Meddling Woman
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Meddling Woman

 Belinda Subraman
 Belinda Subraman
Meddling Woman
by Belinda Subraman  FollowFollow
Belinda Subraman has been writing poetry since the 6th grade and publishing since college. She had a ten year run editing and publishing more Literary Magazine. Six of those ten years was from Germany where she was a Bohemian outcast among officer wives. She edited books by Vergin' Press, among them: Henry Miller and My Big Sur Days by Judson Crews. While in Germany she also published Sanctuary Tape Series which was a mastered compilation of audio poetry and original music from around the world. If you interview her about her publishing days you will discover that she threw out a whole Charles Bukowski manuscript because he told her to just trash what she didn't like. THEN she found out he was Famous. She might have kept the manuscript but still would not have published it. (It wasn't his best work). Bukowski, Burroughs and a few other literary figures did make it into some of the first Gypsy issues, however.
Meddling Woman
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The father was an Army Private

who rarely came home.

The mother

was the life of a party

somewhere else.

Two children under five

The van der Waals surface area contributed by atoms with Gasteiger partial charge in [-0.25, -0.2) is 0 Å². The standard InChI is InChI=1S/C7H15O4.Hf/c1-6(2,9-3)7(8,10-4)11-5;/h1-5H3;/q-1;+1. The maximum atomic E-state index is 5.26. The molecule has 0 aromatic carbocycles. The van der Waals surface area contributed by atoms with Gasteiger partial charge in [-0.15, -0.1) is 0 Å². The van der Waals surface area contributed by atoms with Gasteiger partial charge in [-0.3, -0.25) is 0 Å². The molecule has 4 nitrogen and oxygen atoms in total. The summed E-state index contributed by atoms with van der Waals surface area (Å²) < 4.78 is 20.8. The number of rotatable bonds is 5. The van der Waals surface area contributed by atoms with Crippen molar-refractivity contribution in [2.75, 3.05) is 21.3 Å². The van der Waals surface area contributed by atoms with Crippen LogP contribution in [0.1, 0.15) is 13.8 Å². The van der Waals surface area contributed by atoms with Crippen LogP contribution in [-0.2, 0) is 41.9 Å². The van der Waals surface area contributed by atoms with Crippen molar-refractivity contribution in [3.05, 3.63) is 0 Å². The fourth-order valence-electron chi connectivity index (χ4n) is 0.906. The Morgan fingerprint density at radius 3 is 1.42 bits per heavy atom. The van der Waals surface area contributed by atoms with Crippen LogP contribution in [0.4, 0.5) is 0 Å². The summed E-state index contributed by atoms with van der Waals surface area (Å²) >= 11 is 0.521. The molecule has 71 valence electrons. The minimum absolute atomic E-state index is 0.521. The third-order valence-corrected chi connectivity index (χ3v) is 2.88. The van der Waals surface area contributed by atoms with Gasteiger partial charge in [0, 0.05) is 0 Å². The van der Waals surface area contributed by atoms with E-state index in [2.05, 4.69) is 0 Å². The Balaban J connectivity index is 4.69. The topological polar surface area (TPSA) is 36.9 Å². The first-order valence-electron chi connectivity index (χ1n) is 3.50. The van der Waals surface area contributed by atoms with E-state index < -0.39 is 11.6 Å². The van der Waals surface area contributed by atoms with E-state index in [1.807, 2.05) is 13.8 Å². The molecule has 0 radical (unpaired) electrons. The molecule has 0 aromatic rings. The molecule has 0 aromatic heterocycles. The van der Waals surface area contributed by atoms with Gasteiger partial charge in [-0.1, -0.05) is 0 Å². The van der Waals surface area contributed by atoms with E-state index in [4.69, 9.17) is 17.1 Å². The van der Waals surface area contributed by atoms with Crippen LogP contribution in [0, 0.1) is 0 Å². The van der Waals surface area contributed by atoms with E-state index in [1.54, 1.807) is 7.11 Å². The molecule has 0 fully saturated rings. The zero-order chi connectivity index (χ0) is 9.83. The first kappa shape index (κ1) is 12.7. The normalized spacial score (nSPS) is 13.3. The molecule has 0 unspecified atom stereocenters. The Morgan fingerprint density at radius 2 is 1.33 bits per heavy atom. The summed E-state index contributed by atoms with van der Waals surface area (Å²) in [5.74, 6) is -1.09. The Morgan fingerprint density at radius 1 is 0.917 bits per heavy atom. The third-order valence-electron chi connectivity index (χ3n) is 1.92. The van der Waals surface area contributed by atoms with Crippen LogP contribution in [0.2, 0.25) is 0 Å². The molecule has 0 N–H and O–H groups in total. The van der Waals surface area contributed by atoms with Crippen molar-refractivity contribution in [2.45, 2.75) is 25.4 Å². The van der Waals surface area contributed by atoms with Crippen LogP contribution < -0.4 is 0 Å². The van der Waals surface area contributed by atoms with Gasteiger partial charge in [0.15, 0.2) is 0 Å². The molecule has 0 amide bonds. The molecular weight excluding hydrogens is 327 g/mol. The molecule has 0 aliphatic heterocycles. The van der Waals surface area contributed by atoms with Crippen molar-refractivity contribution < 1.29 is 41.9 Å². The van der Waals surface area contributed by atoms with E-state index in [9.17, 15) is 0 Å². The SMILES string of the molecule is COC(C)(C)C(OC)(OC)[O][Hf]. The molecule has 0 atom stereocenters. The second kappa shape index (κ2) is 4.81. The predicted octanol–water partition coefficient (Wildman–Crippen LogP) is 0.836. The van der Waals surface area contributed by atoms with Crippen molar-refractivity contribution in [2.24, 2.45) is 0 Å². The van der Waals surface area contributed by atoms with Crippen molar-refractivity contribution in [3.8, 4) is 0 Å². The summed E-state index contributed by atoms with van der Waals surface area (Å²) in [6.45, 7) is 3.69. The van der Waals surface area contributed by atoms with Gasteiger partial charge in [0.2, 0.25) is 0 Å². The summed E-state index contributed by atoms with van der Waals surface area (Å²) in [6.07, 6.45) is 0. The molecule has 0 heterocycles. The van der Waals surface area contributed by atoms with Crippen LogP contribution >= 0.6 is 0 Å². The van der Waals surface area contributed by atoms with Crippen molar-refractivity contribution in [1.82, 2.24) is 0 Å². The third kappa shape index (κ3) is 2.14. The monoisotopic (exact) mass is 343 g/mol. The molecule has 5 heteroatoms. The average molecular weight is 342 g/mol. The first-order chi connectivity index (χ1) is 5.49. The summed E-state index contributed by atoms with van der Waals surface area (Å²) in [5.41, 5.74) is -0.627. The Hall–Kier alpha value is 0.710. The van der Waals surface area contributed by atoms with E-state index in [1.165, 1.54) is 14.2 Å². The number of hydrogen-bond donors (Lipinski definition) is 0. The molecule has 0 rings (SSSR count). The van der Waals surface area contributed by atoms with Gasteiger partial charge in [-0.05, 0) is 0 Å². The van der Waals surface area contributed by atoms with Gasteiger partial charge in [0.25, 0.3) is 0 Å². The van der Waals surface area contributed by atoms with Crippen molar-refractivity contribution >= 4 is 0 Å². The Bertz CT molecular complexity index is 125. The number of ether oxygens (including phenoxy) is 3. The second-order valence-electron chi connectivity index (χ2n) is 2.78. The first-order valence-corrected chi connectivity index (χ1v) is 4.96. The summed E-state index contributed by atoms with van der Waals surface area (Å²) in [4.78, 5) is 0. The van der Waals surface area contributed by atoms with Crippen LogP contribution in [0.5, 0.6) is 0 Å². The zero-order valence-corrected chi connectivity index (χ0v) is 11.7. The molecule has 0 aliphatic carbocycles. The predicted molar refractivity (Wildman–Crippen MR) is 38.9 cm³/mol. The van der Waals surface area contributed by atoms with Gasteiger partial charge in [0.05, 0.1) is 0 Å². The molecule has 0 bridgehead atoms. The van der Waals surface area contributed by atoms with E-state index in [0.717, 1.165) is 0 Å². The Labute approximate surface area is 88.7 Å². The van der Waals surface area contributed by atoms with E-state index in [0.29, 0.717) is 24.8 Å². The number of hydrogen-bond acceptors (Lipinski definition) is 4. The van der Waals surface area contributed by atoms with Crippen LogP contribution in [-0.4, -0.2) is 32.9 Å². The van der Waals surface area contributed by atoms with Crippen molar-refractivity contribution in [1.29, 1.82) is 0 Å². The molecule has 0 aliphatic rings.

were abandoned

twenty hours at a time.

The little girl would call me, crying,

saying she was afraid, hungry.

I read books to her,

told her to be brave.

This happened every day

until, burning,

I called Captain Somebody,

the father's boss.


But he wouldn't touch it.

This was the Army.

Didn't I know that?

His job was preventing war.

Kids without parents...

what did that have to do with war?




  8 months ago
Good question.
  2 years ago · in response to Dan Jacoby

    Thank you, Dan.
  2 years ago · in response to Leopold McGinnis

    Thank you, Leopold.
  2 years ago · in response to Donna Snyder

    Thank you, Donna.
  2 years ago
one day in formation they asked if anyone could type...those guys spent whole day unloading typewriters....death of ball turret gunner comes to mind ...nicely done
  2 years ago
Wow. This is great. Like a hand grenade tossed into the willful blindness and cyclical relationships of family and war. Tackles both the small and immediate and large and distant at the same time. Great work!
  2 years ago - edited

The poem outrages, as it should. The details are poignant and precise, making the poem transcend its specific circumstances, but of course you know this.

I had no idea, or forgot, that the magazine you published me in had previously included B and B. I'm retroactively flattered! ( more I was pleased you published me even not knowing.)

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